Self-Portraits

Exhibition Info
Curators
Robert Cozzolino, Senior Curator and Evelyn and Will Kaplan Curator of Modern Art
Prominent self-portraits from PAFA's Permanent Collection

PAFA’s collection is rich with self-portraits by artists active from the 18th-century through the present. In 2010 this aspect of the collection was examined in the exhibition and catalog Narcissus in the Studio: Artist Portraits and Self-Portraits. PAFA’s collection continues to grow in this area in response to the myriad ways artists have depicted themselves in their studios, explored identity, and played with the conventions of portraiture.

Many of the works on display entered the collection within the last few years. Sometimes funny, dark, deeply revealing or evasive, each carries clues about how each artist wants to be seen and who they want to be. The variety of approaches is delightful: Luis Azaceta represents himself as a giant cockroach, Joy Feasley turns her back to the viewer, Susan Eakins depicts herself sensitively in old age, Peter Dean imagines himself as a macabre clown. Gregory Gillespie’s painting of his friend the artist William Beckman blurs the lines between portraiture and self-portraiture. He posed his friend in his own studio, surrounded by Gillespie’s studio materials and props. He even used his own body in the image, topping it with Beckman’s head.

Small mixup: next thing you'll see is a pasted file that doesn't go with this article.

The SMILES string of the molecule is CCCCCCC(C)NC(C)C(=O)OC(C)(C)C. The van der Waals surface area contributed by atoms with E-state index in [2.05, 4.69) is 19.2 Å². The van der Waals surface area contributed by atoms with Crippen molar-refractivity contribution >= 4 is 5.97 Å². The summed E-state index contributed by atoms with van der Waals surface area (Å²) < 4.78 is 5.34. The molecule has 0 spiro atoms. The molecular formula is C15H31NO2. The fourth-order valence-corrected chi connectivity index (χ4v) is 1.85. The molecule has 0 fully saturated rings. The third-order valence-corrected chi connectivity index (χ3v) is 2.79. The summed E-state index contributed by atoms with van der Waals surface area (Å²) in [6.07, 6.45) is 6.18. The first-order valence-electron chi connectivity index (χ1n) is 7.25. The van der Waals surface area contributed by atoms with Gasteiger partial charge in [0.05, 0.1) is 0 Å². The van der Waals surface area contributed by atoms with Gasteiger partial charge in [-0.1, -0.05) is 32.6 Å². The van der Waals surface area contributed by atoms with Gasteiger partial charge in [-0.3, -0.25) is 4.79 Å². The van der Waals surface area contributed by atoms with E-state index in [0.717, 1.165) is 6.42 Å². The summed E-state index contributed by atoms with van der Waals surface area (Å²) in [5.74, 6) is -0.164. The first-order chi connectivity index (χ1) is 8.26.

Everything and nothing is at stake in a self-portrait. It is an intensely private yet knowingly public declaration of identity. Although numerous artists have reassured us that they make self-portraits because of convenience—they are their own perpetually available model—self images are never straightforward transcriptions of what the mirror reflected back. Unconscious or deliberate choices about style, pose, props, symbols, and the suppression or revelation of character traits affect the resulting image. Self-portraiture is always a partial view of the sitter at a particular moment—emotional, intellectual, physical, political, and psychological—a trace of evidence left about identity.

The artists featured in this installation are Luis Azaceta, James Brantley, Joan Brown, Peter Dean, Susan Eakins, Joy Feasley, Gregory Gillespie, Anne Harris, and Eamon Ore-Giron.